“The point I was going to make is that romantic love is far from the most important type of love,” said the Priest with his usual authority. “Christians believe that pure love—the kind of love that is selfless and creates goodness—is the way that God loves us. This is why the saying, ‘love you neighbor’ is so important. There are numerous references to this in the Bible. But the most important is from the Gospel According to Mark in which he says ‘Love your neighbor as yourself.’ There is no commandment greater than this.

“This kind of love is called ‘agape,’” continued the priest. “Agape is the highest form of pure, selfless love. It is the kind of love that God has for us—and the kind of love that we strive to have for our fellow man.”

“I recognize the word,” I replied. “It’s Ancient Greek, from the time of Homer.”

The Priest narrowed his eyes.

 Of course, many of the great poets have been inspired by romantic love, especially the Greeks.  But some may argue–and I do–that love (regardless of the kind of love) is the inspiration for all poetry.

Sappho statue

 

 

One of the poets from antiquity who greatly inspired me was Sappho, who lived around 600 B.C.E.  Of course, she lived before labels but many of Sappho’s love poems were written to women.  And she was technically a Lesbian since she lived on the Isle of Lesbos, now called Lesvos.  Most of what is left from Sappho is in fragments. One of the complete poems that survived is her “Hymn to Aphrodite” which I’ll read now: 

 

On your dazzling throne. Aphrodite,
Sly eternal daughter of Zeus,
I beg you: do not crush me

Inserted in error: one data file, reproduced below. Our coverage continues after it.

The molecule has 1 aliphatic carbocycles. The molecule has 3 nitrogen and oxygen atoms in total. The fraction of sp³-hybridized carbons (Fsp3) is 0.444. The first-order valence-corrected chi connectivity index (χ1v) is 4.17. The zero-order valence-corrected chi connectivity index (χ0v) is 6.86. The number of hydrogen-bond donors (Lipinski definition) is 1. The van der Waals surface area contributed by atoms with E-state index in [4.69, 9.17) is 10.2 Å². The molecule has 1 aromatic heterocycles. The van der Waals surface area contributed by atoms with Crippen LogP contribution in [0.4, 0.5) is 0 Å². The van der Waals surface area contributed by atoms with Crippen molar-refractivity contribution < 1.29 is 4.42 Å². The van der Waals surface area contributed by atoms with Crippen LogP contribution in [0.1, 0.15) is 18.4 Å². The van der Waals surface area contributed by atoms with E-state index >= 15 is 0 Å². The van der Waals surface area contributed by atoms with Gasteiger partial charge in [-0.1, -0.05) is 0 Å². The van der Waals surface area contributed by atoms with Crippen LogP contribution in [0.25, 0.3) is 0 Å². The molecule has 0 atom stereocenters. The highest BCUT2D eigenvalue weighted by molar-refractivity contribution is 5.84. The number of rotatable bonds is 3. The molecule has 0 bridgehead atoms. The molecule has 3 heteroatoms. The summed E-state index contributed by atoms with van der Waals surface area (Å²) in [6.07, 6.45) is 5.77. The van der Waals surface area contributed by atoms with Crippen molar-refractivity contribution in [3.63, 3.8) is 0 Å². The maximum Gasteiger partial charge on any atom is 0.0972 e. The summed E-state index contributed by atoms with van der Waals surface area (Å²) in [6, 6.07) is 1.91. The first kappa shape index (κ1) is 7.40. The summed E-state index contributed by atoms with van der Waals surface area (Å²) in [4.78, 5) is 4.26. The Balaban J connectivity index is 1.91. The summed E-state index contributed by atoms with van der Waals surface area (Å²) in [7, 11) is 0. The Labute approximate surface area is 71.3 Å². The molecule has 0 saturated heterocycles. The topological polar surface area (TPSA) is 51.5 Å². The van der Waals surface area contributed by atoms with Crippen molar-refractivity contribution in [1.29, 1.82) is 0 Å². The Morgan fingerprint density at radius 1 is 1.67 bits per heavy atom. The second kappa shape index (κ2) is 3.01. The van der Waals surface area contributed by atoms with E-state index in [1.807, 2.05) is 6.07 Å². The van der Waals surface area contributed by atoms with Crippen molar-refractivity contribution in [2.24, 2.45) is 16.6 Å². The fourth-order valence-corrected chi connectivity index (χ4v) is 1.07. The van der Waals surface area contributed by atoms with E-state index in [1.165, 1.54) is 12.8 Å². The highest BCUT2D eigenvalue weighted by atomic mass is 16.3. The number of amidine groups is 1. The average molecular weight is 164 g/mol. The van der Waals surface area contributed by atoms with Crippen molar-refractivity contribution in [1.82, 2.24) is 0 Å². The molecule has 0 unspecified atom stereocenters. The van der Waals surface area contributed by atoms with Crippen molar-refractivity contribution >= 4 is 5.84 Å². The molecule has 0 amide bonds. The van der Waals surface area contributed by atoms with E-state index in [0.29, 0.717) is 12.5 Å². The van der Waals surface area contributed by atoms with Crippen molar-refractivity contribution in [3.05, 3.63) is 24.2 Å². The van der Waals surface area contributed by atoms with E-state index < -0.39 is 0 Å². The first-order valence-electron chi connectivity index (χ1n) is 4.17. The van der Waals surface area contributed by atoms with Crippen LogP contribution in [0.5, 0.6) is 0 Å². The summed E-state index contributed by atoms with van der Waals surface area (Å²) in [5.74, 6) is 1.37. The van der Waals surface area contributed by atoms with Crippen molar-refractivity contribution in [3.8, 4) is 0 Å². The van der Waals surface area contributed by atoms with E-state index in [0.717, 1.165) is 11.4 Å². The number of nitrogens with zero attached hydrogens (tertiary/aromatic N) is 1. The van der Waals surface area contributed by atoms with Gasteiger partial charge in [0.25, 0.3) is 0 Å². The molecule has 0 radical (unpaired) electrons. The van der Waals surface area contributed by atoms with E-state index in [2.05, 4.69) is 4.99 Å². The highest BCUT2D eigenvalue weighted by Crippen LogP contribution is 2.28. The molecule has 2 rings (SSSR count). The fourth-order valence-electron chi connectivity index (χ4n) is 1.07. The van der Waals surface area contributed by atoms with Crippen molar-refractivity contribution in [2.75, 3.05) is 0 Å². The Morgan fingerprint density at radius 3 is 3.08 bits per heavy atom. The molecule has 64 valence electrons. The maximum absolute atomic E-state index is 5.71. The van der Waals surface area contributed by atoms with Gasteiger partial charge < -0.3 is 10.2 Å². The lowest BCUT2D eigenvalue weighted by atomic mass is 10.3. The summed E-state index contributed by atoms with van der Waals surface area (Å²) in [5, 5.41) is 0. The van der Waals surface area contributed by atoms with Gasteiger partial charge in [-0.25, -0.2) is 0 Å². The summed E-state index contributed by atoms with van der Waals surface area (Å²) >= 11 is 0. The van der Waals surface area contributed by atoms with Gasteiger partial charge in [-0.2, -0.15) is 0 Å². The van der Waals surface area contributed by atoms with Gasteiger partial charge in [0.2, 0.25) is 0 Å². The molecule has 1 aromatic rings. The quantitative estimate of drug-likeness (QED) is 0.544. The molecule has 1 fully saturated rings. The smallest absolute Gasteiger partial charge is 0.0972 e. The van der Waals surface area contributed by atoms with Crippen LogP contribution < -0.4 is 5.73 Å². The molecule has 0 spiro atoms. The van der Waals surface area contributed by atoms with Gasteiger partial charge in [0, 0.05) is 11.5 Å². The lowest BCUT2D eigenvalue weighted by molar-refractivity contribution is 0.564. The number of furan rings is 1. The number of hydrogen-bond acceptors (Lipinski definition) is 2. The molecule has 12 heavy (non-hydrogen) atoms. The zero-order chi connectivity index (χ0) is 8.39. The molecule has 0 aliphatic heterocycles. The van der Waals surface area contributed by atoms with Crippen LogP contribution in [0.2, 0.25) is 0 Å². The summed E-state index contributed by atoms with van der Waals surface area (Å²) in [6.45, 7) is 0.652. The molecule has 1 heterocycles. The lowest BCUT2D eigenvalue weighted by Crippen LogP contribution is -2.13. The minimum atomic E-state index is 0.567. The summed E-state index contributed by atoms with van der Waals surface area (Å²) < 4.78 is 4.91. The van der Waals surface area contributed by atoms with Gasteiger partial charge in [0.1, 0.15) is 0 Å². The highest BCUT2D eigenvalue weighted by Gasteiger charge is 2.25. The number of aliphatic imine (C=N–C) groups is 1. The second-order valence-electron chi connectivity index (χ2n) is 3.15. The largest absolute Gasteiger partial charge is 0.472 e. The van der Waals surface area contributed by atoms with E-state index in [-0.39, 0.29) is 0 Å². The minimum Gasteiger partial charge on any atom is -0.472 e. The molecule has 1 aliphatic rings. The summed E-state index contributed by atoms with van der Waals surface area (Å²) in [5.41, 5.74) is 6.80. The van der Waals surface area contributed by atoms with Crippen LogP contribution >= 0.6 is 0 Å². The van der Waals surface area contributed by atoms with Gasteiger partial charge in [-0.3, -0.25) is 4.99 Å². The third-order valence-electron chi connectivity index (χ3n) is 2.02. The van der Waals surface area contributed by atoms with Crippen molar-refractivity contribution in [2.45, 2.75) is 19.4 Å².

With grief

 But come to me now – as once
You heard my far cry, and yielded,
slipping from your
father’s house 

to yoke the birds to your gold
chariot, and came.  Handsome sparrows
brought you swiftly to
the dark earth, 

their wings whipping the middle sky
Happy, with deathless lips, you smiled:
“What is wrong, Sappho, why have
You called me? 

What does your mad heart desire?
Whom shall I make love you,
Who is turning her back
on you? 

Let her run away, soon she’ll chase you;
Refuse your gifts, soon she’ll give them.
She will love you, though
unwillingly.”

 Then come to me now and free me
From fearful agony.  Labor
for my mad heart, and be
my ally.

 

Almost twenty years ago, when I took a pilgrimage to Greece, including a stay in Sappho’s birthplace of Skala Eressos, a beach town on the Isle of Lesvos, I wrote the following response to Sappho’s hymn to the goddess of love.  The title is “Sapphics for Aphrodite” —

 

Aphrodite, in your blazing chariot,
I do not ask to be loved by anyone
against her will, to be fled from
or to be pursued. 

I do not ask for anything that will
sever my breath with anguish; I do not wish
to destroy or to be destroyed.
I do not wish for 

anything other than for the stars to blaze
in my pulse until breaking, shattered, and
incandescent, I am consumed: the moon’s rays
intent upon me. 

Aphrodite this is all I ask of you,
you who hold the Fates in my hands,
and you, of the golden winged chariot, in
whose temple I burn.

 

The priest in my novel has a point. Romantic love can have its limitations.  But love is love – regardless of what it is called. And love can lead to goodness.

 

Namaste

 

 

 

 

 

 

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This morning, I took part in a Unitarian Universalist summer service. In my talk, I reflected on The Egyptian Cat Goddess the Goddess Bastet (a part of my novel The Unicorn, The Mystery) and on the spiritual practice of gardening.

The YouTube video of my talk  is below. The complete text of my talk is below that.  The service took place at the Unitarian Universalist Church of the Restoration on Stenton Ave. in Philadelphia.